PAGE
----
- The Washington Times - Wednesday, January 6, 2021

The Navy is eyeing a tougher posture in the Arctic to push back against Moscow, and top Pentagon officials said this week that the U.S. could launch “freedom of navigation” operations near Russia’s Arctic coastline.

Such operations would resemble Navy exercises in the South China Sea, an area in which American ships regularly contest growing Chinese territorial claims. Officials believe similar movements may be needed in the Arctic as Russia tries to seize strategically vital sea routes as their own.

“It’s sort of the same situation in the South China Sea that when we look at freedom of navigation operations and the ability to operate in international waters, the United States claims the right to be able to do that,” Navy Secretary Kenneth Braithwaite told the news outlet Breaking Defense on Tuesday.

Mr. Braithwaite’s comments coincided with the release of a major new Navy report on 21st-century Arctic strategy, which concluded that the Navy must “evaluate and modernize existing and future forces to provide manned and unmanned operational presence and patrol options in cold weather and ice-diminished Arctic waters.”

Melting ice in the Arctic has opened up valuable new commercial routes and offered a major economic and geopolitical opportunity for Russia, which boasts an impressive fleet of icebreakers and other assets capable of operating in the frigid waters.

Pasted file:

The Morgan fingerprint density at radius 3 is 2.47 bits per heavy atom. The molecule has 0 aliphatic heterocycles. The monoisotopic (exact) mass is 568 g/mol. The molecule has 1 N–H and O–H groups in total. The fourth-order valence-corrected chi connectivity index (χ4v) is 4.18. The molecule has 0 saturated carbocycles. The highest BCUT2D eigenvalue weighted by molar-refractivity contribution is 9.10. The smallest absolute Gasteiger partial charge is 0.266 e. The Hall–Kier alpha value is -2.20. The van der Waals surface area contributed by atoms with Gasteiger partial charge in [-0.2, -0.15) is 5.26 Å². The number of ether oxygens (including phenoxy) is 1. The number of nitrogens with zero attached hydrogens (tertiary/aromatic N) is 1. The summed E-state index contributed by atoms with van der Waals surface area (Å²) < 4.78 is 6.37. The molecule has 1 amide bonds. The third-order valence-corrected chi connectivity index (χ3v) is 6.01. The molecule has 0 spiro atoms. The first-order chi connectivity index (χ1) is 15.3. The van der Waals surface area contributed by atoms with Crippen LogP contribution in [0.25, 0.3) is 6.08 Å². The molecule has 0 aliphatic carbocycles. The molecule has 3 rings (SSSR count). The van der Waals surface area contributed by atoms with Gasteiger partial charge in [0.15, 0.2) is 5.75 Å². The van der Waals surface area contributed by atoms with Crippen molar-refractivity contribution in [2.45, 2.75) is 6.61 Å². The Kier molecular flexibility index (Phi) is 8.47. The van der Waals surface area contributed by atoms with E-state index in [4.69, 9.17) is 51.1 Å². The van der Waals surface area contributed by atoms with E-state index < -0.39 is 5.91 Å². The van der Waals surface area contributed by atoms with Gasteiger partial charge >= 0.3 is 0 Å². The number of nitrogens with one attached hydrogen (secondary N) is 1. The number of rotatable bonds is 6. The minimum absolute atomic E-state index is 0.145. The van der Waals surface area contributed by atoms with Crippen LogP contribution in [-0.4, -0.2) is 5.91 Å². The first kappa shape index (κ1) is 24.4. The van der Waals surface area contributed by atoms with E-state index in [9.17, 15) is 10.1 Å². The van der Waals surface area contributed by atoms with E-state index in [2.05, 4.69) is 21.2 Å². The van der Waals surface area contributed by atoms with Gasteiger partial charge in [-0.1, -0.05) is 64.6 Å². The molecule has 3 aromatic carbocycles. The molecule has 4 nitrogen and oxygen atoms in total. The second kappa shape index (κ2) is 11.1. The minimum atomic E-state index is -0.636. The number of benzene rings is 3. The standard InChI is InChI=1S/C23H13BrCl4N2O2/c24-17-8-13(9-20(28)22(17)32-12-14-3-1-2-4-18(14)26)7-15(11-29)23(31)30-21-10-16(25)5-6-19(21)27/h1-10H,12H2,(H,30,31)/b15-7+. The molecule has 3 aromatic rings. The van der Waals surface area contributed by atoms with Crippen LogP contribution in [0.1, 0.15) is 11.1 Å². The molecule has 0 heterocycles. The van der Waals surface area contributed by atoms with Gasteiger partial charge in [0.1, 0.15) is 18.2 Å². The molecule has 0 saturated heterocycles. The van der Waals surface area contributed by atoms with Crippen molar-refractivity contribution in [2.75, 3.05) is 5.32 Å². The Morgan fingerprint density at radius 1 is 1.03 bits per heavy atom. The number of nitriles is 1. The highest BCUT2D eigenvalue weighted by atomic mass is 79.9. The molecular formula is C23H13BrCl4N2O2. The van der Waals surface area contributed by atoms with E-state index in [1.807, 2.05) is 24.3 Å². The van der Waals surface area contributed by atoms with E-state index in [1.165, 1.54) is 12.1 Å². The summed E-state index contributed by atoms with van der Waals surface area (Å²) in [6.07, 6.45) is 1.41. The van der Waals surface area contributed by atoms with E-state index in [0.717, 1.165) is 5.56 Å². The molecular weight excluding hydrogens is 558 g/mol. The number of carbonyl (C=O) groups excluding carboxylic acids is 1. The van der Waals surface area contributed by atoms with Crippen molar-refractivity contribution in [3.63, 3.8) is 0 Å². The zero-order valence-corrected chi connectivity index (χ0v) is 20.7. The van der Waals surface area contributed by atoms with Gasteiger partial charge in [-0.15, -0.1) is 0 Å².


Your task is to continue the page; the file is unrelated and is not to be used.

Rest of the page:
There are already signs that Russia will use its strategic edge to claim Arctic territory as its own, or to restrict other nations’ access to shipping lanes. The Russian military also has a growing footprint in the region, including bases off its northern coasts.

U.S. military officials say one key method of guaranteeing international access to the region could be Pacific-style navigation missions that extend all the way to Russia’s Arctic doorstep.

“That takes us up into the Barents [Sea], and then takes us around the Barents and up towards the Kola Peninsula to be more present in that part of the world. Again, where sea lanes open up in the northern passage becomes navigable, the U.S. Navy is going to guarantee that freedom of navigation exists for our partners,” Mr. Braithwaite said.

The U.S. and British navies last year sailed through the icy Barents Sea for the first time since the Cold War, offering a clue of what the future could hold for the Arctic region.

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